I am not alone in my quest for Swedish roots. Every year, thousands of visitors from all over the world travel to Sweden hoping to research their family history. Sweden has designed a program to help them re-discover their heritage, and track down family ties. Go to

Another excellent spot to learn about the Sweden of the past is at Skansen, Stockholm’s living air museum. More than 200 historic farm buildings, shops and homes have been preserved in the 75-acre park amid the island’s nature and flowers. Swedes in period costumes interpret various time periods.

Skansen is one of the most popular attractions in Stockholm, for both locals and tourists alike. It’s perfect for all ages, from families with young children to those interested in Swedish culture. Most national holidays, including Midsummer and Lucia, are celebrated at Skansen with festivities.

Yet while Skansen celebrates Sweden’s past, this nation moves eagerly into the future. Cellular phones are everywhere, as are Internet cafés. The country boasts the latest in scientific research and technological devices, and I’ve discovered things here that I’ve never seen elsewhere. (Sweden has produced a cedar “drying closet” for laundry that I’d love to take home.)

Sweden reluctantly joined the EU in 1994 but still uses its own currency, the krona. Most purchases include the standard 25-percent sales tax, which is already figured into the price. Non-EU visitors can claim a refund for purchases over SEK 200 (about US$ 26). Be sure to ask for a tax-free receipt at the time of your purchase.

But Sweden is perhaps best known for its stunning and innovative design, which often centers on minimalism.

“Our design is functionalist,” a Swedish friend says. “Look at what you need and then remove what you don’t. When there is nothing left to remove, you have achieved Swedish design.”

I have cousins living in Sweden, and Pontus and Becky helpfully explain Sweden’s fascination with minimalism when I visit them later that week.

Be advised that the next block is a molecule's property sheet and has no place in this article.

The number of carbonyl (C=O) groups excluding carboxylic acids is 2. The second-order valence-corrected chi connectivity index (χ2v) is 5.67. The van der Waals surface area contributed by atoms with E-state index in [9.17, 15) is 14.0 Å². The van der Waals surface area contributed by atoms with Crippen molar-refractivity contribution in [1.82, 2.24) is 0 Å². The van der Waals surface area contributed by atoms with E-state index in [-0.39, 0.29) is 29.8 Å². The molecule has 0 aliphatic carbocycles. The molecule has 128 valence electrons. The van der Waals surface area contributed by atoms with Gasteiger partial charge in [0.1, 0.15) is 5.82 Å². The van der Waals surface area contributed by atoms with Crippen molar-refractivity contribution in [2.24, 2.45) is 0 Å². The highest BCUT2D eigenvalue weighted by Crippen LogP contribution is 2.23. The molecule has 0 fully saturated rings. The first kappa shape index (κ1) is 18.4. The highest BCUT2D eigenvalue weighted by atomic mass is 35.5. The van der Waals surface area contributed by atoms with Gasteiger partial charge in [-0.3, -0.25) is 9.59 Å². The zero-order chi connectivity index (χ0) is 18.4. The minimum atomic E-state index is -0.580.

“The Swedish word lagom means ‘just right’ — not too much and not too little,” Pontus explains. “It’s a whole Swedish philosophy, and applies to everything from cooking to the clothes you wear. You don’t want to stand out, or have too much of something, yet you want to be sure you have what you need.”

This love of simplicity is obvious when I go shopping in Drottninggatan, a popular blocks-long pedestrian shopping mall. Although Swedish fashions follow the latest trends, colors still tend to be muted and subtle. Clothing is rarely showy.

This gentle sense of style is not surprising in a culture that spurns extravagance and self-glorification. It’s a compliment to call someone “ordinary,” for it means that he or she fits in well.

Yet what does stand out is Swedish cuisine. In the past decade, the number of restaurants in Stockholm has almost doubled. World-famous chefs and top dining establishments are no longer the exception.

While local fare has taken on more of an international flavor throughout the years, my cousins and I choose one of the many local cafés when we meet for lunch. Here one can still find husmanskost, which means “good down-home cooking.” Local dishes include fresh fish, thick bread and tasty sauces.

But my favorite times in Stockholm seem to revolve around fika, a very Swedish tradition. Fika is a word used to describe having coffee, but it’s an entire cultural institution. It implies taking a break from life’s daily grind, and relaxing in the company in others. While Brits head to the pubs to socialize, Swedes get together for coffee. The drink is popular here; Swedes have traditionally been among the top consumers of coffee, per capita, worldwide.

“Fika is almost a religion,” a friend tells me as we sit outdoors overlooking the water on my last night in Stockholm. “We have fika before we start work, fika in the mid-morning, then after lunch and after dinner. It’s always a good time for fika”

I laugh, and nod in agreement. It’s just another reason that I return again and again to this land by the sea.

The hazy midnight sun casts its last rays across the water as the sun begins to set. It is almost 11 pm, yet the city is still lit by the sun’s rays. This is one benefit of life in the north. While the sun disappears in winter, in summer it returns in full force. Its presence seems to make summer days linger.

A whispering breeze sweeps over us, and I catch the smell of fresh flowers and the salty breath of the sea. I stop for a moment and take a mental picture. It is a beautiful night to be in Stockholm.

Janna Graber is senior editor at Go World Travel Magazine, an international publication available free online at A former resident of Austria who is currently based in Colorado, she can be reached at